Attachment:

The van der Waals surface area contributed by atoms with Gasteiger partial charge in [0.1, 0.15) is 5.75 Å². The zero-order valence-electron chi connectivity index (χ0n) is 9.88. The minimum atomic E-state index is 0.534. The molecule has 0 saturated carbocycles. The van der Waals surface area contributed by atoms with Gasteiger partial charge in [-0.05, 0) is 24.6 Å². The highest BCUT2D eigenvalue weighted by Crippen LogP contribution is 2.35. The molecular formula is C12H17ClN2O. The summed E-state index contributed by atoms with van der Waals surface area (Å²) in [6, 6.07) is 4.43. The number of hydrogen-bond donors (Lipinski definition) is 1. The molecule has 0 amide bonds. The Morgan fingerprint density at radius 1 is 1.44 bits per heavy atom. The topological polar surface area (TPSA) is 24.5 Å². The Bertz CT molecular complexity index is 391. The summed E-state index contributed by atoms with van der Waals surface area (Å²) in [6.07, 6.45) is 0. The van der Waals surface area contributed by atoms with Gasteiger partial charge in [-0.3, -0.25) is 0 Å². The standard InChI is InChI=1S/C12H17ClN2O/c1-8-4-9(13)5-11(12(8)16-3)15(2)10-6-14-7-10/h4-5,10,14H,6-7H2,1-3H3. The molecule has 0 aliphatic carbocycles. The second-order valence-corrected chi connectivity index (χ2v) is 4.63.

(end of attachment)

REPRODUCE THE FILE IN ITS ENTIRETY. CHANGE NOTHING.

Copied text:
The van der Waals surface area contributed by atoms with Gasteiger partial charge in [0.1, 0.15) is 5.75 Å². The zero-order valence-electron chi connectivity index (χ0n) is 9.88. The minimum atomic E-state index is 0.534. The molecule has 0 saturated carbocycles. The van der Waals surface area contributed by atoms with Gasteiger partial charge in [-0.05, 0) is 24.6 Å². The highest BCUT2D eigenvalue weighted by Crippen LogP contribution is 2.35. The molecular formula is C12H17ClN2O. The summed E-state index contributed by atoms with van der Waals surface area (Å²) in [6, 6.07) is 4.43. The number of hydrogen-bond donors (Lipinski definition) is 1. The molecule has 0 amide bonds. The Morgan fingerprint density at radius 1 is 1.44 bits per heavy atom. The topological polar surface area (TPSA) is 24.5 Å². The Bertz CT molecular complexity index is 391. The summed E-state index contributed by atoms with van der Waals surface area (Å²) in [6.07, 6.45) is 0. The van der Waals surface area contributed by atoms with Gasteiger partial charge in [-0.3, -0.25) is 0 Å². The standard InChI is InChI=1S/C12H17ClN2O/c1-8-4-9(13)5-11(12(8)16-3)15(2)10-6-14-7-10/h4-5,10,14H,6-7H2,1-3H3. The molecule has 0 aliphatic carbocycles. The second-order valence-corrected chi connectivity index (χ2v) is 4.63.